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I wonder whether there exists a link between the number of generators and relations of a presentation for a given group $G$ and the ranks of its (co)homology groups $H_1(G,\mathbb{Z})$ and $H_2(G, \mathbb{Z})$. For example, if $\langle X \mid R \rangle$ is a presentation of a group $G$ such that $R$ has as less relations as possible provided that $|X|= \mathrm{rank}(G)$, can we say that $\mathrm{rank}~H_2(G,\mathbb{Z}) = |R|$? It seems to be true at least for some groups.

I am not really familiar with (co)homology of groups, so I don't know what would be a pertinent formulation. Instead, I conclude with a pretty vague question:

Is it possible to link minimal presentations and (co)homology groups?

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Let$G=\langle X \mid R \rangle$, so $G=F/N$, with $F$ free on $X$ and $N=\langle R^F \rangle$.

Then the Schur Multiplier $M(G) = H_2(G,{\mathbb Z})$ of $G$ is isomorphic to $N \cap [F,F]/[F,N]$.

Note that $N/(N \cap [F,F]) \cong N[F,F]/[F,F]$ is free abelian of rank equal to $|X| - r_1$, where $r_1$ ia the torsion-free rank of $F/N[F,F] \cong G/[G,G] \cong H_1(G,{\mathbb Z})$. So, since $N/[F,N]$ can be generated by the images of the elements of $R$, $m(G)$ can be generated by at most $|R|-|X| + r_1$ elements. The presentation is called efficient if this is the minimal number of generators of $M(G)$.

There has been a lot of work done on search for efficient presentations of finite groups (where $r_1=0$). There are known examples that do not have efficient presentations, but I think it is still an open problem whether every finite $p$-group has one. So an efficient presentation of a group with $M(G)=0$ would be a balanced presentation with $|X|=|R|$. For example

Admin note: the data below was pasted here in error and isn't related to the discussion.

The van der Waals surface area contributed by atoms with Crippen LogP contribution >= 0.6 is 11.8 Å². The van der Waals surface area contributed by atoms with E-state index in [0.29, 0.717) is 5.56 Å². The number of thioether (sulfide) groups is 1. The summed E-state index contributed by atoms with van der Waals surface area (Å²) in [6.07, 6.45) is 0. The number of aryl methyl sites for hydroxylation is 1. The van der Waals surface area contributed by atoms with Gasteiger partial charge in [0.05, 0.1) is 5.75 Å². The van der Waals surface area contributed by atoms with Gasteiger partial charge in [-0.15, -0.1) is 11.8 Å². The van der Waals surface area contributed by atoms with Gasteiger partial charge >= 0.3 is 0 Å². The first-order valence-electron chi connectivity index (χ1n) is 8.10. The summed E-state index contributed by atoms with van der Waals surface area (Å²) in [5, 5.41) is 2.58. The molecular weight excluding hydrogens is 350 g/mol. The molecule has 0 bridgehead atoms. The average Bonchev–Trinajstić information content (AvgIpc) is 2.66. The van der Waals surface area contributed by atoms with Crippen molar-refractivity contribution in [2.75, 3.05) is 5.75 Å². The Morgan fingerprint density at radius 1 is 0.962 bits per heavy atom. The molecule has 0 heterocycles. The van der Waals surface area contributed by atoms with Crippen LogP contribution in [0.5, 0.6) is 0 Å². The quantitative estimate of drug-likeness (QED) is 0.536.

$Q_8 = \langle x,y \mid x^2=y^2,y^{-1}xy=y^{-1} \rangle$.

Note also that $|X|-|R|$ is called the deficiency of the presentation.

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Brown mentions the same relation in the fifth exercice of chapter II.5 in his book Cohomology of groups. He suggests a more topological approach, and here is an attempt to do it:

Let $\langle X \mid R \rangle$ be a presentation of a group $G$ with $|X|=n$ and $|R|=m$. Let also $r$ denote $\mathrm{rk}_{\mathbb{Z}} G^{ab}$. We want to prove that $\mathrm{rk}_{\mathbb{Z}} H_2(G) \leq r-n+m$.

Let $Y$ be the CW-complex associated to the given presentation. It is known that it is possible to add $n$-cells to $Y$, with $n \geq 3$, in order to "kill" higher homotopy groups. More precisely, the new CW-complex $Y^{\mathrm{aug}}$ satisfies $\pi_n ( Y^{\mathrm{aug}}) = 0$ for all $n\geq 2$. Moreover, because we did not modify the $2$-squeleton of $Y$, $\pi_1(Y) \simeq \pi_1( Y^{\mathrm{aug}})$. Therefore, $Y^{\mathrm{aug}}$ is a $K(G,1)$, hence $H_{\ast}(Y^{\mathrm{aug}}) \simeq H_{\ast} (G)$.

Notice that $1-n+m = \chi(Y)= 1- \mathrm{rk}_{\mathbb{Z}} H_1(Y) + \mathrm{rk}_{\mathbb{Z}} H_2(Y)$, hence $\mathrm{rk}_{\mathbb{Z}} H_2(Y)=r-n+m$.

On the other hand, we clearly have an epimorphism $H_2(Y) \twoheadrightarrow H_2(Y^{\mathrm{aug}})$, therefore:

$$\mathrm{rk}_{\mathbb{Z}} H_2(G)= \mathrm{rk}_{\mathbb{Z}} H_2( Y^{\mathrm{aug}}) \leq \mathrm{rk}_{\mathbb{Z}} H_2(Y)=r-n+m.$$

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